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Fiber Question

Fiber Question

(OP)
I am getting prepared to create a campus wide network and I have a small obstacle in my path... a lake it is approximately 1km across.

Can I use direct burial fiber and just lay it on the lake bed or do I need something special?

Anyone have any insights?

-----

Allan D. Reed
http://www.linkedin.com/in/adreed
 

RE: Fiber Question

I would not do it that way. Definitely conduit of some form or another. Get a company that does outside plant work to at the least plow it in some innerduct and avoid the lake all together if possible. It may cost more $$ but it is a better solution.   

RE: Fiber Question

Your best be is to around, or under.
Never lay it on the lake bed, s it will surely be snagged and damaged at some point. Also, there is the problem of buoyancy, even in conduit. It will float up and get damaged. By the time you spend the money to get the cable properly anchored in the water, you could have gone around or possibly under. That may be a long pull for a directional drill to go under, but likely less costly than all the other options in the long run.

RE: Fiber Question

How does the telco have their facilities run in that area?

....JIM....
 

RE: Fiber Question

Of course the cables go across the big ponds, oceans, using specialized cables en.wikipedia.org/wiki/Submarine_communications_cable all the time. These cables carry something like 95% of intercontinental communications.

While it may be practical to use something like this www.hyperline.com/catalog/cable/fo-ad-out.shtml to go across your lake it might be a better idea to go around or use a RF link. A lot depends on the nature of the lake.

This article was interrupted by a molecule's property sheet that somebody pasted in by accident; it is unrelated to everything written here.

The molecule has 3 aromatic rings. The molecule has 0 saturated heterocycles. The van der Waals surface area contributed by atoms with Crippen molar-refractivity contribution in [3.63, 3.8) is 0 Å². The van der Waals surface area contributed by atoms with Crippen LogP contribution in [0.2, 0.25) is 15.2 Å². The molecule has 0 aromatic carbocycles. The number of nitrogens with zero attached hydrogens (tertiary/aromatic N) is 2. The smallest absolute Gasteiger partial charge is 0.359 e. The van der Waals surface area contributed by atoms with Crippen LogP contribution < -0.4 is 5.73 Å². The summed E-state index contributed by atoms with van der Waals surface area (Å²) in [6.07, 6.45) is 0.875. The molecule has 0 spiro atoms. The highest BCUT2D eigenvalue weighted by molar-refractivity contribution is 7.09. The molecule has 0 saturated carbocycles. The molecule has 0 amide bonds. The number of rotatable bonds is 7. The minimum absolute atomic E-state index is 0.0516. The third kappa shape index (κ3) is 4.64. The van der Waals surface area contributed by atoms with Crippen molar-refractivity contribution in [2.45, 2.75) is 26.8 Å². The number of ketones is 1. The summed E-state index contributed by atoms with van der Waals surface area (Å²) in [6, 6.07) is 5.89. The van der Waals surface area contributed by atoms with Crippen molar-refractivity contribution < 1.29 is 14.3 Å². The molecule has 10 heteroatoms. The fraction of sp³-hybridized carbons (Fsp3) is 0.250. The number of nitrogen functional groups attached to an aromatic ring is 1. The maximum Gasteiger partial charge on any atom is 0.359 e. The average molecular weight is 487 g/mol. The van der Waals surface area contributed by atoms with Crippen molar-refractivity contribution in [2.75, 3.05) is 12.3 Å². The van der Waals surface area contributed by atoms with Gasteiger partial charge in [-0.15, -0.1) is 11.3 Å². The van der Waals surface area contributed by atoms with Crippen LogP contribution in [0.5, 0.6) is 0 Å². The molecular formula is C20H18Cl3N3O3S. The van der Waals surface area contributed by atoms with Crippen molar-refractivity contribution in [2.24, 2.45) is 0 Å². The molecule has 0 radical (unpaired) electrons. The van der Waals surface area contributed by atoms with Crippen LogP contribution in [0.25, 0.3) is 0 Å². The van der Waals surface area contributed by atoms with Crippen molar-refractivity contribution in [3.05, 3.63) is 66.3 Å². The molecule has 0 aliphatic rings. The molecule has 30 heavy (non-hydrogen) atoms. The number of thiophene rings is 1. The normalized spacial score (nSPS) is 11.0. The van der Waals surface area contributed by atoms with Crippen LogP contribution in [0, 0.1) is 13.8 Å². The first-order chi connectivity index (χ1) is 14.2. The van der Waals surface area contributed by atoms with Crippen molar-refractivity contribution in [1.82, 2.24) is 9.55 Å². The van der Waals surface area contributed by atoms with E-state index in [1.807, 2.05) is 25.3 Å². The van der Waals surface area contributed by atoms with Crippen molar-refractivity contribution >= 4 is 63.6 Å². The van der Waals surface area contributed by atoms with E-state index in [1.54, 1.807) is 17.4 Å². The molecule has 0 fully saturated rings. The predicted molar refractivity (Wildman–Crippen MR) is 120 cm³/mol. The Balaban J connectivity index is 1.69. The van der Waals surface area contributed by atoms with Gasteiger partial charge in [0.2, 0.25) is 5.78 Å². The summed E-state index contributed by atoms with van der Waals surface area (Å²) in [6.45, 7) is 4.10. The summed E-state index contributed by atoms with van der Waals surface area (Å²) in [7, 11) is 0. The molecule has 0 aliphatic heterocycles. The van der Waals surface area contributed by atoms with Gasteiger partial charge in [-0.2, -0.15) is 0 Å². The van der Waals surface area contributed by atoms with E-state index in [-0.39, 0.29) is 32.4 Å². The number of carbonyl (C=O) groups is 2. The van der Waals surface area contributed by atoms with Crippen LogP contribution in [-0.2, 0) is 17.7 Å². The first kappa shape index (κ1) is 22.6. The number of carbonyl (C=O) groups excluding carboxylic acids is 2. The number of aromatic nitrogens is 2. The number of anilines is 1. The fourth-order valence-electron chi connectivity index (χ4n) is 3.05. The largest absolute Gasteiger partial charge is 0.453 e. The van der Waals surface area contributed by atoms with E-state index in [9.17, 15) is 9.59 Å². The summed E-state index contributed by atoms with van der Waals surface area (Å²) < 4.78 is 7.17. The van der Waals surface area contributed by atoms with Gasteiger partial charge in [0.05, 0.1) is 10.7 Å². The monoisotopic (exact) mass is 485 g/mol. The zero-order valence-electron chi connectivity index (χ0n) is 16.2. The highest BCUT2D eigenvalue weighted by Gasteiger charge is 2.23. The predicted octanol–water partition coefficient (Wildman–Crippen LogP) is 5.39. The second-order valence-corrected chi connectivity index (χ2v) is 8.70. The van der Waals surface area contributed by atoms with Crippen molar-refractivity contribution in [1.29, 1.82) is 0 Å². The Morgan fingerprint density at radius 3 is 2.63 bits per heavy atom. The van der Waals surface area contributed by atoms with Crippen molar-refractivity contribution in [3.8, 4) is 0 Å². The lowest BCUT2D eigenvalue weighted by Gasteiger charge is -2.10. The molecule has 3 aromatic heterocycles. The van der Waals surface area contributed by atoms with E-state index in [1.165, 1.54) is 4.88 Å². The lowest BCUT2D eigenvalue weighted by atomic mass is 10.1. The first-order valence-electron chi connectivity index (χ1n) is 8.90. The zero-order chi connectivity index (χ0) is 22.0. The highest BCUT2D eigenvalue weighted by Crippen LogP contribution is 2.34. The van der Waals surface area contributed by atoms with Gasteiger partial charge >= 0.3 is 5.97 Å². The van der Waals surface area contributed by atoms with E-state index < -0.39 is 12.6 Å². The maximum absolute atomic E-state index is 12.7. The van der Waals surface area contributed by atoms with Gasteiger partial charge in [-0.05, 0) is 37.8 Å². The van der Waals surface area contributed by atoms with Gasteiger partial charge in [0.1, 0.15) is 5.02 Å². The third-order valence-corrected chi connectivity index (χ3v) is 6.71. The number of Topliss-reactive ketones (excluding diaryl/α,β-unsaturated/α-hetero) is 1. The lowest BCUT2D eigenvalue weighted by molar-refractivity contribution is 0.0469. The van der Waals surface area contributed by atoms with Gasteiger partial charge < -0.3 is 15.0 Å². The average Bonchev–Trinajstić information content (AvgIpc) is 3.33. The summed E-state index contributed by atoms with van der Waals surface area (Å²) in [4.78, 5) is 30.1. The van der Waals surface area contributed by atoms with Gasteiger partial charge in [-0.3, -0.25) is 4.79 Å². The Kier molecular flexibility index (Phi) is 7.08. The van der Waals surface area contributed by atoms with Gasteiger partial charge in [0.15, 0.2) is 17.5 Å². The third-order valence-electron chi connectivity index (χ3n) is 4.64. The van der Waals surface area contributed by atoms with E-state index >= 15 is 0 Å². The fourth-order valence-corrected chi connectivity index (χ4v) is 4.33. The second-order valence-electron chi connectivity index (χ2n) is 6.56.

If the lake is ornamental and has no active use with boats, people and the like then that is a plus. The depth of the lake is an issue. In many ways the deeper the better and the faster it gets deep is a plus. The notion is to keep the cable out of harm's way. The other problem is how to transition the the cable from land to water. Again this depends on topography.

If you decide to go across the lake be sure to leave sufficient slack in the cable so it can settle without getting to tight. Also be sure you have a plan for replacement in case of damage. Don't make it excessively difficult to replace the cable by threading it through a bunch of intermediate ducts. My notion would be some sort of enclosure on each side of the lake that could contain at least 5M of across the lake cable in a way it could move out of the enclosure easily. These enclosures might not have splices/connectors initially but would be where a replacement cross lake segment would terminate if required.

In short I wouldn't rule out going across the lake. Post additional details if you want. A Google Earth link would be nice...

Good luck!

RE: Fiber Question

(OP)
Thanks for all the replies.  Going around is a bit difficult, namely becuase an interstate runs across this lake.  I have attached a link to google earth so you can get a better idea of what this looks like.  On the map, I am going from point A to point B

Google Maps

I am trying to get a depth chart for that area of the lake, but have been unsuccessful thus far.  That part of the lake, east of the interstate, sees relatively little traffic and most of that is paddle boats or canoes.  The reason being is that the interstate is too low to allow for significant boat traffic.